Once atop the roof of the castle, Steerpike finds that everything is bigger than he expected, and things quickly take a frightening turn for him as it gets dark and he must find his way around through intuition and touch. The skies clear shortly before dawn, offering some greater visibility, which lets him pick a window to start working towards. It’s a somewhat arbitrary goal, but as we’re reminded in Chapter 21, “he had been searching for one thing and one thing only—a means of entering the castle.” This singlemindedness in pursuit of a modest goal works for Steerpike in these chapters, but we’re reminded over and over again about the precariousness of his position, the danger posed by the risks he takes, and of his own ignorance—he’s only a kitchen boy, after all, and Gormenghast is extremely large and very mysterious. Chapter 20, “Near and Far,” may liken Steerpike to a predator (picking up the bird motif again) and meditate on the question of whether a predator thinks in terms of a big picture or only focuses on its prey, but Steerpike is just orienting himself so far as he wanders around taking in the sights and sounds of Gormenghast over a full day, which must teach him something about the place.
Taken together, Chapters 17 through 21 encapsulate an ambitious trajectory writ small as Steerpike scrambles across the rooftops, and they end with him finally penetrating the castle, almost by accident, when he falls into Fuchsia’s secret attic. It remains to be seen if the map of Steerpike’s non-metaphorical trajectory will match this one.
- I think the unnamed poet in Chapter 20 is Sepulchrave. Certainly, the melancholy poem he recites sounds like him.
- Cora and Clarice creeping around is oddness of exactly the sort that I’ve now come to expect from this book. It’s also interesting to note that they’re wearing their purple dresses already, even though the events in these chapters are nearly two weeks before the christening. That said, this is the sort of thing that could mean nothing except that Peake intended for the reader to understand the two distantly seen ladies as the twins, without intending any other, deeper importance.
- There’s a pool with a white horse and foal swimming in it, and I’m not sure if these are literally white horses—as no one in Gormenghast has been described as a rider, and all the characters so far are various types of shut-ins—or if they only look like horses from Steerpike’s high vantage point. If it is a white horse, is it a symbol (white horses figure largely in various mythologies and horses are common symbols) or is it just a horse?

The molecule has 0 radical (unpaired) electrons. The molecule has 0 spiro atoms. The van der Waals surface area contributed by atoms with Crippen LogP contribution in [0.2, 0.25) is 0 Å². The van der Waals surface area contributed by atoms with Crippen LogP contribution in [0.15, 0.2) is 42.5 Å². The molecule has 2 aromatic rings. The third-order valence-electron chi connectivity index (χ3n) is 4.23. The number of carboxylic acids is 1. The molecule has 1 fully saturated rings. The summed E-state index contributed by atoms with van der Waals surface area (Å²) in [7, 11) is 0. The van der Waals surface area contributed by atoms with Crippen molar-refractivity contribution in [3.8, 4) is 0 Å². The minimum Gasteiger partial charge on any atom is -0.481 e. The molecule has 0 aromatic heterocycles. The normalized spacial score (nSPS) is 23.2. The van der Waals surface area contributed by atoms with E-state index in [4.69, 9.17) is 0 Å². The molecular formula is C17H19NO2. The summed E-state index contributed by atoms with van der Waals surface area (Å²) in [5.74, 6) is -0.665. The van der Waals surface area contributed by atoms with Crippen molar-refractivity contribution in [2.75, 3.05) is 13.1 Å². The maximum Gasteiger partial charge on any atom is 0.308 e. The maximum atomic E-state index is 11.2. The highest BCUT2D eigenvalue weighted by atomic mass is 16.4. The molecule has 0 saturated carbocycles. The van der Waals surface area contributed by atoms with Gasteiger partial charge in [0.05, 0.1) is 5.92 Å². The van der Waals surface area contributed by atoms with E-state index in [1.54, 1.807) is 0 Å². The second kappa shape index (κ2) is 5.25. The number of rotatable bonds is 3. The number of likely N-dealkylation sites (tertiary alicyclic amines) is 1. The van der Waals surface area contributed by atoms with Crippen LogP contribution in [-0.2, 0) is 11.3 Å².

- I’m now over 150 pages into Titus Groan, and it’s still difficult-to-impossible to identify which characters are protagonists and which are antagonists. Peake seems to be taking the humanist route of examining his characters as people rather than roles, and the shifting perspectives prevent any character from emerging as definitively pro- or antagonistic. Some of this is because there’s still not much of an actual plot going on, but some of this feeling is because of the deliberately humanist care with which Peake writes about his characters. They may be absurd, bizarrely so at times, but they’re never less than fully formed.
- Peake uses specific numerical descriptions often in this section, and I’ll definitely be watching to see if this precision of language and thought is characteristic of just Steerpike’s point of view of if it’s more broadly characteristic of the author. I seem to remember it being a thing in earlier chapters as well, but nowhere near as prominently notable as it was in these chapters.
- I have read a little bit about Gormenghast and the idea of place as a character, and these chapters do as much to bring Gormenghast to life as any of the ones before. Mr. Flay may act in an antagonistic way towards Steerpike, but it’s Gormenghast that presents the real challenge to the ambitious outsider. There are a couple of instances of straight up anthropomorphic language being used to describe the castle—most memorably the description of Gormenghast’s towers and buildings as “a stationary gathering of stone personalities”—and I’m looking forward to paying close attention to this sort of thing going forward.